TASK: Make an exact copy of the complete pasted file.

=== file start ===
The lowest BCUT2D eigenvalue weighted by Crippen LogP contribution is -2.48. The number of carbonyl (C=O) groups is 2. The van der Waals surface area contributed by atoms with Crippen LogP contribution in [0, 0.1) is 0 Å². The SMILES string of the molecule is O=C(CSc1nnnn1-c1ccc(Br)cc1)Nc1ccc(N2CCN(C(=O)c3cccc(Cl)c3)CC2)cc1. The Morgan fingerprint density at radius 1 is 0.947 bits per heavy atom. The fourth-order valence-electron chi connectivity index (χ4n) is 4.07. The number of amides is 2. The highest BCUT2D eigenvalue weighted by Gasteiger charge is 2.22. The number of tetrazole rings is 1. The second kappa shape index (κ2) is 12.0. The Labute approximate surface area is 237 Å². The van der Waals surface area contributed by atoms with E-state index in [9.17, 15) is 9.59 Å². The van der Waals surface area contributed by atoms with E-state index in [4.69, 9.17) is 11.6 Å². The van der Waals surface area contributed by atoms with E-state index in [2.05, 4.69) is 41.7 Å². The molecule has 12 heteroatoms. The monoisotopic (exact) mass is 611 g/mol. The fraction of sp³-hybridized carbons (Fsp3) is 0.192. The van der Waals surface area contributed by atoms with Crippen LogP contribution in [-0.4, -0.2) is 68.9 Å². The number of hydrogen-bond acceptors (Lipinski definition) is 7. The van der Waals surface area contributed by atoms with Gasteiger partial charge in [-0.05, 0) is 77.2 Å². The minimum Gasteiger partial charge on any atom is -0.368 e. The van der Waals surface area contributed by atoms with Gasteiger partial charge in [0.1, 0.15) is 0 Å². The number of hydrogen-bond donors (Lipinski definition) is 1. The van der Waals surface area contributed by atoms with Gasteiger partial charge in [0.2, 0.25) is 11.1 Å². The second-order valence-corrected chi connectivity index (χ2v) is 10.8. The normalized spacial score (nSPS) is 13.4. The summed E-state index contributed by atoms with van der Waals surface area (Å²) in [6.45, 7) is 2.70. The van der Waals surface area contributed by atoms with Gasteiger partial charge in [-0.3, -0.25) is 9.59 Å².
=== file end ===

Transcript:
The lowest BCUT2D eigenvalue weighted by Crippen LogP contribution is -2.48. The number of carbonyl (C=O) groups is 2. The van der Waals surface area contributed by atoms with Crippen LogP contribution in [0, 0.1) is 0 Å². The SMILES string of the molecule is O=C(CSc1nnnn1-c1ccc(Br)cc1)Nc1ccc(N2CCN(C(=O)c3cccc(Cl)c3)CC2)cc1. The Morgan fingerprint density at radius 1 is 0.947 bits per heavy atom. The fourth-order valence-electron chi connectivity index (χ4n) is 4.07. The number of amides is 2. The highest BCUT2D eigenvalue weighted by Gasteiger charge is 2.22. The number of tetrazole rings is 1. The second kappa shape index (κ2) is 12.0. The Labute approximate surface area is 237 Å². The van der Waals surface area contributed by atoms with E-state index in [9.17, 15) is 9.59 Å². The van der Waals surface area contributed by atoms with E-state index in [4.69, 9.17) is 11.6 Å². The van der Waals surface area contributed by atoms with E-state index in [2.05, 4.69) is 41.7 Å². The molecule has 12 heteroatoms. The monoisotopic (exact) mass is 611 g/mol. The fraction of sp³-hybridized carbons (Fsp3) is 0.192. The van der Waals surface area contributed by atoms with Crippen LogP contribution in [-0.4, -0.2) is 68.9 Å². The number of hydrogen-bond acceptors (Lipinski definition) is 7. The van der Waals surface area contributed by atoms with Gasteiger partial charge in [-0.05, 0) is 77.2 Å². The minimum Gasteiger partial charge on any atom is -0.368 e. The van der Waals surface area contributed by atoms with Gasteiger partial charge in [0.1, 0.15) is 0 Å². The number of hydrogen-bond donors (Lipinski definition) is 1. The van der Waals surface area contributed by atoms with Gasteiger partial charge in [0.2, 0.25) is 11.1 Å². The second-order valence-corrected chi connectivity index (χ2v) is 10.8. The normalized spacial score (nSPS) is 13.4. The summed E-state index contributed by atoms with van der Waals surface area (Å²) in [6.45, 7) is 2.70. The van der Waals surface area contributed by atoms with Gasteiger partial charge in [-0.3, -0.25) is 9.59 Å².